October 18, 2013 — Earlier this week, the Kentucky Power Company accepted modifications made by the Kentucky Public Service Commission (PSC) to a settlement agreement. While the case focused on the utility wanting to purchase part of a West Virginia generating facility, the final agreement also increased Kentucky Power's funding for low-income energy assistance and efficiency.
Earlier this month, the PSC issued an order approving Kentucky Power's proposal to buy a 50 percent interest in West Virginia's Mitchell Station. The commission said it was "by a wide margin" the least costly option to maintain the company's generating capacity when Kentucky Power retires its Big Sandy plant. The Mitchell Station proposal will cost about $536 million, while upgrading the Big Sandy plant to meet environmental compliance would cost nearly $1 billion.
In its order, the PSC said the settlement provided "additional, substantial benefits to ratepayers." The final agreement included Kentucky Power increasing its shareholder contribution to the Home Energy Assistance Program by 20 percent, which brought the overall annual budget to $522,000. Local community action agencies administer the program, which is open to Kentucky Power customers eligible for LIHEAP.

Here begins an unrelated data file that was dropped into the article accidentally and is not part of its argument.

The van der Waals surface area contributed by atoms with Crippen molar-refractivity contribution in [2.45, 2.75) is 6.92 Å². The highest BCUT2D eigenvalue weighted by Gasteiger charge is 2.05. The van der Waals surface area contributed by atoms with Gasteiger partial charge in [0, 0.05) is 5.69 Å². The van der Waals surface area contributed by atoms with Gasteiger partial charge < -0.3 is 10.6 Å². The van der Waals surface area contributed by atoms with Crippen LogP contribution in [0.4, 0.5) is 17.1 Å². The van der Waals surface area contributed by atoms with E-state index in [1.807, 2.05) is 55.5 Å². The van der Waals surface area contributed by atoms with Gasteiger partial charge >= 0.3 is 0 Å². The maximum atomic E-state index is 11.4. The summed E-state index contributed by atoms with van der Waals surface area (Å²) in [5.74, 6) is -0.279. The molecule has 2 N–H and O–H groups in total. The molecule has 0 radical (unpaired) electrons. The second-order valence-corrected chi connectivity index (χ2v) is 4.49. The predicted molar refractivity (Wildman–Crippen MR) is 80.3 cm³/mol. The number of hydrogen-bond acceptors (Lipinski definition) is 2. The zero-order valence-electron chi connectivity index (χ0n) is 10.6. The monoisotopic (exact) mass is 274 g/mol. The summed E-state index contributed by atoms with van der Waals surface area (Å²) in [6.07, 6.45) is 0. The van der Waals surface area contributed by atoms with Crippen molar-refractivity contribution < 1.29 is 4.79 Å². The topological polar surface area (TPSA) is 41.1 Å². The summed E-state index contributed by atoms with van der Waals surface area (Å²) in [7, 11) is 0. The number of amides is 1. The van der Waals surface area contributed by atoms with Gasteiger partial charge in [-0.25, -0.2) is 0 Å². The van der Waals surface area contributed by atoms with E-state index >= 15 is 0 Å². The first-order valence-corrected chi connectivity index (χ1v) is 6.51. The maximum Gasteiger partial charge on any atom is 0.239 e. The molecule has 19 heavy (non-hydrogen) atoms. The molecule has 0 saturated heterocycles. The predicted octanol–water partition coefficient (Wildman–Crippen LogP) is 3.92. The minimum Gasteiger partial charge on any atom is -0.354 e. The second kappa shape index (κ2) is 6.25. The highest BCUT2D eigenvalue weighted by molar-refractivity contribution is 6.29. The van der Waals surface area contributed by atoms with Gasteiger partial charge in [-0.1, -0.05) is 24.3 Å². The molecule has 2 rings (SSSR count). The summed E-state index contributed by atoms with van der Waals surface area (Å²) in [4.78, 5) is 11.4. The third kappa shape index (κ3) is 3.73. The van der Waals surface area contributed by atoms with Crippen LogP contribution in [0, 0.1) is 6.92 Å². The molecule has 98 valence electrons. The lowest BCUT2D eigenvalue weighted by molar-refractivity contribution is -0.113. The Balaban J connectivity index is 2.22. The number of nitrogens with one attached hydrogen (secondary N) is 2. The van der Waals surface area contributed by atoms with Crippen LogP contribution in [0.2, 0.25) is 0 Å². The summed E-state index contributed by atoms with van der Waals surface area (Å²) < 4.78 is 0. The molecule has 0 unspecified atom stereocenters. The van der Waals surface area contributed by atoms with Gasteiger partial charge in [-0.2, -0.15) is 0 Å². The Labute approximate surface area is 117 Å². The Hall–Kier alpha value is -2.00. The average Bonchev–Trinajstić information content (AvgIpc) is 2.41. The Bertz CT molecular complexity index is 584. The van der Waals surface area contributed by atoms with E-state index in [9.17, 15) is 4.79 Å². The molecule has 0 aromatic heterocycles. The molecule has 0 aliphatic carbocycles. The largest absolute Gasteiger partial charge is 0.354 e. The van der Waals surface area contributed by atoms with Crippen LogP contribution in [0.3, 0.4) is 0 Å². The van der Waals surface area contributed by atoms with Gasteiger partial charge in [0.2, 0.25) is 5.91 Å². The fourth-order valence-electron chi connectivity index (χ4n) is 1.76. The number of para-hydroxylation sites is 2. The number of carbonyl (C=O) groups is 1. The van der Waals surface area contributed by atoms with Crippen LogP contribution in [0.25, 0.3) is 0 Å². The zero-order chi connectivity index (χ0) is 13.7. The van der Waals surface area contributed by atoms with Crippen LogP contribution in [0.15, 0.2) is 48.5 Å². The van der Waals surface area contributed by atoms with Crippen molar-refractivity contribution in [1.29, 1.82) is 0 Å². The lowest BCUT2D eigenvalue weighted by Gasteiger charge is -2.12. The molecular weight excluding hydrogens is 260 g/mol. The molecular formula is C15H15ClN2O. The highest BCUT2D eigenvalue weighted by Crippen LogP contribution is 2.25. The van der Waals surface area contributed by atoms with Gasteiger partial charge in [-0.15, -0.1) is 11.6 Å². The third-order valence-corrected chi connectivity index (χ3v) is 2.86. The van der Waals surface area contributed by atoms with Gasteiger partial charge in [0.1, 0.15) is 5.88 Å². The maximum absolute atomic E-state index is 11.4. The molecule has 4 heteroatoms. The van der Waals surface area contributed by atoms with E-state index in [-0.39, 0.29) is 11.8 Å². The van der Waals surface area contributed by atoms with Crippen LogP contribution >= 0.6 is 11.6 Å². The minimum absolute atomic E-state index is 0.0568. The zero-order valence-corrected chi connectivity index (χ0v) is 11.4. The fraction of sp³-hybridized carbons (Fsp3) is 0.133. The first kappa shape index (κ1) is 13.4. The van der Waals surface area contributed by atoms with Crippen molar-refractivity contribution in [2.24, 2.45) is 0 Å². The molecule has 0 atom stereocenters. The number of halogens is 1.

The agreement also increased the budget for Kentucky Power's Demand-Side Management/Energy Efficiency programs. The annual budget will increase from the current $3 million to $6 million in 2016. Low-income weatherization is among the utility's offerings and generally comprises about 13 percent to 15 percent of the overall efficiency budget.
Opponents to closing down the Big Sandy plant mentioned that 150 good-paying jobs would be lost, along with local tax revenue. As part of the settlement, the PSC required the company to give $233,000 for economic development to Lawrence County every year for five years. The Kentucky Community and Technical College System with get $33,000 of that to provide job training in the areas of weatherization and energy efficiency. The PSC ordered that ratepayer money couldn't be used to pay for the economic development funds.
Sources: Media report, Kentucky Power, Kentucky Public Service Commission>